Friday, October 11, 2013
Building Unity Farm - Reflections on our First Year as Farmers
While I'm traveling in Asia, my wife Kathy is running the farm, ensuring that all our animals are healthy, our last few harvest duties are done, and our preparations for winter have begun.
Before I left, I did everything possible to minimize her tasks. I installed heating panels in the duck house so that she could move the duck babies from the brooder to the outside world. I harvested mushrooms from all our fruiting logs. I added yeast and nutrients to our fermenting apple cider. I secured all our gates, cleaned the barn, and finished moving all our building materials into the hoop house.
Thinking about the past year, we're well on our way to a productive, self-sustaining farm. Here's a status report
Mushrooms - we've gathered our first 25 pounds of oyster mushrooms from 144 poplar logs stacked in two forest locations. We've finished inoculating Shitake spawn into 165 oak logs housed in the shade house plus 110 logs in the forest. We've inoculated 10 logs with Lion's Mane. Next year we should have commercial quantities of mushrooms to sell.
Bees - Our 8 hives built up their honey stores all summer , despite our harvesting of 160 ounces. Our queens are healthy and the bees are disease free as we head into winter. Given the strength of our hives, we should substantial honey harvests next year.
Apples - we've placed an order for additional trees to add to the orchard in 2014
3 Kingston Black
1 Ashmead's Kernel
1 Newtown Pippin
1 Golden Russet
2 Wickson's Apple
bringing our total to 40 apple trees. This year we crushed 250 pounds of apples and fermented enough juice for 75 bottles of still and sparkling hard cider. Above is a look as the fermentation in progress. In five years, we'll have nearly 7000 pounds of apples per year for eating, selling, and cider making.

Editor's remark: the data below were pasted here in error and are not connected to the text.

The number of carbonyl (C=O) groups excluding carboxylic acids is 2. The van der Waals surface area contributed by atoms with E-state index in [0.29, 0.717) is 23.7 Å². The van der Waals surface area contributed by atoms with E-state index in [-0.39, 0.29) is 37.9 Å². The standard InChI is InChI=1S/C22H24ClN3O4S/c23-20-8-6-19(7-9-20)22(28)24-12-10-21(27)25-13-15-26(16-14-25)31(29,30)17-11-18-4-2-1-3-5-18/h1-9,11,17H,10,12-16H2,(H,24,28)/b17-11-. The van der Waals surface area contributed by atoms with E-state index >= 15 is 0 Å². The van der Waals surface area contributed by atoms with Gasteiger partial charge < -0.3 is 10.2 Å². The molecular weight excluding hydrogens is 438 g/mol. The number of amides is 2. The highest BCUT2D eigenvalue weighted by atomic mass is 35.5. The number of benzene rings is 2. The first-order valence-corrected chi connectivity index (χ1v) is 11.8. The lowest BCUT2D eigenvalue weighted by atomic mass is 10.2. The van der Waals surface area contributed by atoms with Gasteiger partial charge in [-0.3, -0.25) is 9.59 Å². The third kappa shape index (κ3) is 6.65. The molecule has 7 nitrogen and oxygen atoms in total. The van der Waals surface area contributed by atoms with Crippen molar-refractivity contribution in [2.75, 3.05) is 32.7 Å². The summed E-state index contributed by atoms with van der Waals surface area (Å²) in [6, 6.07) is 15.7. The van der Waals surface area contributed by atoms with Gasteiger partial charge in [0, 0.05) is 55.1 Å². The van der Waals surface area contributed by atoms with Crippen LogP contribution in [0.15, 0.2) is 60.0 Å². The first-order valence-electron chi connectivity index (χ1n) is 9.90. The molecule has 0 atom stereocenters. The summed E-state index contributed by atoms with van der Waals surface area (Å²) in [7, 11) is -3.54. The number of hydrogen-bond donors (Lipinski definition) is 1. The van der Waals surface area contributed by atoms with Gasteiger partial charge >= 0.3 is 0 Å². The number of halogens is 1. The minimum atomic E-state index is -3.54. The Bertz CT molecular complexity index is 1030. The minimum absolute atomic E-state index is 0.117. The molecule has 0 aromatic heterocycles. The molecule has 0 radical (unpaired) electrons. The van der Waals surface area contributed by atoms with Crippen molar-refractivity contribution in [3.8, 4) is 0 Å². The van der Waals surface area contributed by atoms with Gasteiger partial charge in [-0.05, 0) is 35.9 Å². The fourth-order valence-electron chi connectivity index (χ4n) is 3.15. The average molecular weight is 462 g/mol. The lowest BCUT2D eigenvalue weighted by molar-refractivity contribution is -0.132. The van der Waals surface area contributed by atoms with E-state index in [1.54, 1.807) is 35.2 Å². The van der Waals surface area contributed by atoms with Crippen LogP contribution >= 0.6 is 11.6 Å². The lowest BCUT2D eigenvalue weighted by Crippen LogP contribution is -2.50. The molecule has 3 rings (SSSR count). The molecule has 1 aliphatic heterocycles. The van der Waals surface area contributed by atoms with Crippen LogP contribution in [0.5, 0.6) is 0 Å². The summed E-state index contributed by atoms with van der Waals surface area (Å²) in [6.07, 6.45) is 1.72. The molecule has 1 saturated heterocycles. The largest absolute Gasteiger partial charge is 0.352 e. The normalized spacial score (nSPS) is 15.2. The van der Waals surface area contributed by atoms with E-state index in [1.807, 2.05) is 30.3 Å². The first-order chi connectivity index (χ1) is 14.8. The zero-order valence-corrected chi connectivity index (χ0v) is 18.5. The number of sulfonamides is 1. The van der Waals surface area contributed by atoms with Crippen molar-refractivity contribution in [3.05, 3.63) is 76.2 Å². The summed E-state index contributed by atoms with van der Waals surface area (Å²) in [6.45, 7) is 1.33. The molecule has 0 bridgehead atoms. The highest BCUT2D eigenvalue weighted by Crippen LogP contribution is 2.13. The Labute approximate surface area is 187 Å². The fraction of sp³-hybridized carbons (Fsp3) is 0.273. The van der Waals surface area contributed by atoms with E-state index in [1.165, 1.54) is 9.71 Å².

Blueberries/Raspberries/Elderberries - our planting of 180 high bush/150 low bush blueberries and placement of permanent bird netting is complete. The blueberries already yielded a few pounds, but we should have hundreds of pounds within a few years. The raspberries and elderberries should begin producing next year.
Alpaca/llama - Our 11 alpaca and 1 llama are in perfect health. Two are pregnant. They understand the routine of monthly "herd health" checkups and trust us to handle them with respect and gentleness. The barn is fully stocked for winter with all the hay we need to last until next hay season.
Poultry - our 11 chickens, 31 guinea fowl (11 adults and 20 babies), and 10 ducks are completely adapted to their surroundings and the routine of going into their coops at night for protection. Pecking orders are established, and our poultry community lives in harmony, eating wild foods throughout our 15 acres every day. Our baby ducks are shown below.
Dogs - Our two Great Pyrenees are now fully grown and protect all our animals. Admittedly since they weight nearly 200 pounds together, running with them (I weigh 165) can be an adventure
Hoophouse and Vegetable Garden - Our year round indoor and outdoor vegetable gardens are now complete along with watering, fertilizing, and harvesting infrastructure. We'll grow lettuce, kale, and spinach all winter long. Next spring we'll plant enough crops to supply half our food.
It's been a great first year on the farm and the daily activities caring for the animals/plants has become so integral to our lives that travel away (like my current responsibilities in Asia) seems completely out of balance.
Posted by John Halamka at 8:17 AM